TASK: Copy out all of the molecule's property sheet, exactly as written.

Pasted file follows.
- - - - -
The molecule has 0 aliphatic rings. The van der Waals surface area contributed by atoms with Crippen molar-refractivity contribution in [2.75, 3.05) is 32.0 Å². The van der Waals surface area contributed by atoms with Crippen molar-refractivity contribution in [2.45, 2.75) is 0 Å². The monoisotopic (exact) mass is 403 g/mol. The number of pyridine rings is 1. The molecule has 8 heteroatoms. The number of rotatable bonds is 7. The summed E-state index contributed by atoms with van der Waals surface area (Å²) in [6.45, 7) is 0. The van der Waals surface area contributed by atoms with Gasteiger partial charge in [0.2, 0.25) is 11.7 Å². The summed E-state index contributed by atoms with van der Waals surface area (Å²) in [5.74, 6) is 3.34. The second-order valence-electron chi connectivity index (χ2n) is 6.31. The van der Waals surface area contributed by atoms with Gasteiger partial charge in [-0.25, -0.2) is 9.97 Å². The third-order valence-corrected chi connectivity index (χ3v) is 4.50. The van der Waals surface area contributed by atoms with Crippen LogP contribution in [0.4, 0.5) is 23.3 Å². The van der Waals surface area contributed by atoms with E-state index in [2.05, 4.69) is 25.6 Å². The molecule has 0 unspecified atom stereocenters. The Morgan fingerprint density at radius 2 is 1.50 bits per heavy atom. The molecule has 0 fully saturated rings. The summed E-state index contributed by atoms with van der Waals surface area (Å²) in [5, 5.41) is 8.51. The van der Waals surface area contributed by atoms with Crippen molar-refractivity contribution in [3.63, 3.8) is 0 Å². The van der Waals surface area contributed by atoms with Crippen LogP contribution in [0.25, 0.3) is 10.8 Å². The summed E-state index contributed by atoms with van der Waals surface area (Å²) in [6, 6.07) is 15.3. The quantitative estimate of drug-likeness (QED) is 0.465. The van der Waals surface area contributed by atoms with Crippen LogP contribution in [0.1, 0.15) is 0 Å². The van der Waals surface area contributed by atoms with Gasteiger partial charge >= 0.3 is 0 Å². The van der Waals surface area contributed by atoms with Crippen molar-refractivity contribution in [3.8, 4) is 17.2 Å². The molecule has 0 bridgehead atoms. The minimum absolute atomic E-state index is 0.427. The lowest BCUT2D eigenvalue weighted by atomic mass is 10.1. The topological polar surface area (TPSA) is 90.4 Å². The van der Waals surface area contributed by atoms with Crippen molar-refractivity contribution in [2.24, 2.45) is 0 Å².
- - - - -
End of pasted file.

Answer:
The molecule has 0 aliphatic rings. The van der Waals surface area contributed by atoms with Crippen molar-refractivity contribution in [2.75, 3.05) is 32.0 Å². The van der Waals surface area contributed by atoms with Crippen molar-refractivity contribution in [2.45, 2.75) is 0 Å². The monoisotopic (exact) mass is 403 g/mol. The number of pyridine rings is 1. The molecule has 8 heteroatoms. The number of rotatable bonds is 7. The summed E-state index contributed by atoms with van der Waals surface area (Å²) in [6.45, 7) is 0. The van der Waals surface area contributed by atoms with Gasteiger partial charge in [0.2, 0.25) is 11.7 Å². The summed E-state index contributed by atoms with van der Waals surface area (Å²) in [5.74, 6) is 3.34. The second-order valence-electron chi connectivity index (χ2n) is 6.31. The van der Waals surface area contributed by atoms with Gasteiger partial charge in [-0.25, -0.2) is 9.97 Å². The third-order valence-corrected chi connectivity index (χ3v) is 4.50. The van der Waals surface area contributed by atoms with Crippen LogP contribution in [0.4, 0.5) is 23.3 Å². The van der Waals surface area contributed by atoms with E-state index in [2.05, 4.69) is 25.6 Å². The molecule has 0 unspecified atom stereocenters. The Morgan fingerprint density at radius 2 is 1.50 bits per heavy atom. The molecule has 0 fully saturated rings. The summed E-state index contributed by atoms with van der Waals surface area (Å²) in [5, 5.41) is 8.51. The van der Waals surface area contributed by atoms with Crippen molar-refractivity contribution in [3.63, 3.8) is 0 Å². The van der Waals surface area contributed by atoms with Crippen LogP contribution in [0.25, 0.3) is 10.8 Å². The summed E-state index contributed by atoms with van der Waals surface area (Å²) in [6, 6.07) is 15.3. The quantitative estimate of drug-likeness (QED) is 0.465. The van der Waals surface area contributed by atoms with Crippen LogP contribution in [0.1, 0.15) is 0 Å². The van der Waals surface area contributed by atoms with Gasteiger partial charge >= 0.3 is 0 Å². The van der Waals surface area contributed by atoms with Crippen molar-refractivity contribution in [3.8, 4) is 17.2 Å². The molecule has 0 bridgehead atoms. The minimum absolute atomic E-state index is 0.427. The lowest BCUT2D eigenvalue weighted by atomic mass is 10.1. The topological polar surface area (TPSA) is 90.4 Å². The van der Waals surface area contributed by atoms with Crippen molar-refractivity contribution in [2.24, 2.45) is 0 Å².